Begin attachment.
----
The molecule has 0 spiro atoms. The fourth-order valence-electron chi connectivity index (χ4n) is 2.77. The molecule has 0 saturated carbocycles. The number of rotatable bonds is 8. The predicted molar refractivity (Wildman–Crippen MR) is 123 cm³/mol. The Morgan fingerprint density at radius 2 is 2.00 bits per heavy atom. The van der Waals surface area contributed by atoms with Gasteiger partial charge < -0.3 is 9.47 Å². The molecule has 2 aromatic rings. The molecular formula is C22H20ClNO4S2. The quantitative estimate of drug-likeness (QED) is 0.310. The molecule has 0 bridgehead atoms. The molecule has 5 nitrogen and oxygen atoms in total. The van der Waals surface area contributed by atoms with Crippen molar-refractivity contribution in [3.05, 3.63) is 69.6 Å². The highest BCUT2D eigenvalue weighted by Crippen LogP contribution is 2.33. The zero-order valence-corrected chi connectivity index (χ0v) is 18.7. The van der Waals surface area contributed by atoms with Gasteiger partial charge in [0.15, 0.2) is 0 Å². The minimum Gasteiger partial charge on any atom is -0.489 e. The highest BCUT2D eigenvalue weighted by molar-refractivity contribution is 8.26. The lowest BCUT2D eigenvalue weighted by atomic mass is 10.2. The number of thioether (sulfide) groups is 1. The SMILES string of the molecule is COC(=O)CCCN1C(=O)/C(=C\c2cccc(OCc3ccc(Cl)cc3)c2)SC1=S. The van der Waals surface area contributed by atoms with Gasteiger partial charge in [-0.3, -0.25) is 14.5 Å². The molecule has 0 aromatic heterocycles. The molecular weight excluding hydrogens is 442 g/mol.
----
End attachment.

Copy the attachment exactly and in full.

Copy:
The molecule has 0 spiro atoms. The fourth-order valence-electron chi connectivity index (χ4n) is 2.77. The molecule has 0 saturated carbocycles. The number of rotatable bonds is 8. The predicted molar refractivity (Wildman–Crippen MR) is 123 cm³/mol. The Morgan fingerprint density at radius 2 is 2.00 bits per heavy atom. The van der Waals surface area contributed by atoms with Gasteiger partial charge < -0.3 is 9.47 Å². The molecule has 2 aromatic rings. The molecular formula is C22H20ClNO4S2. The quantitative estimate of drug-likeness (QED) is 0.310. The molecule has 0 bridgehead atoms. The molecule has 5 nitrogen and oxygen atoms in total. The van der Waals surface area contributed by atoms with Crippen molar-refractivity contribution in [3.05, 3.63) is 69.6 Å². The highest BCUT2D eigenvalue weighted by Crippen LogP contribution is 2.33. The zero-order valence-corrected chi connectivity index (χ0v) is 18.7. The van der Waals surface area contributed by atoms with Gasteiger partial charge in [0.15, 0.2) is 0 Å². The minimum Gasteiger partial charge on any atom is -0.489 e. The highest BCUT2D eigenvalue weighted by molar-refractivity contribution is 8.26. The lowest BCUT2D eigenvalue weighted by atomic mass is 10.2. The number of thioether (sulfide) groups is 1. The SMILES string of the molecule is COC(=O)CCCN1C(=O)/C(=C\c2cccc(OCc3ccc(Cl)cc3)c2)SC1=S. The van der Waals surface area contributed by atoms with Gasteiger partial charge in [-0.3, -0.25) is 14.5 Å². The molecule has 0 aromatic heterocycles. The molecular weight excluding hydrogens is 442 g/mol.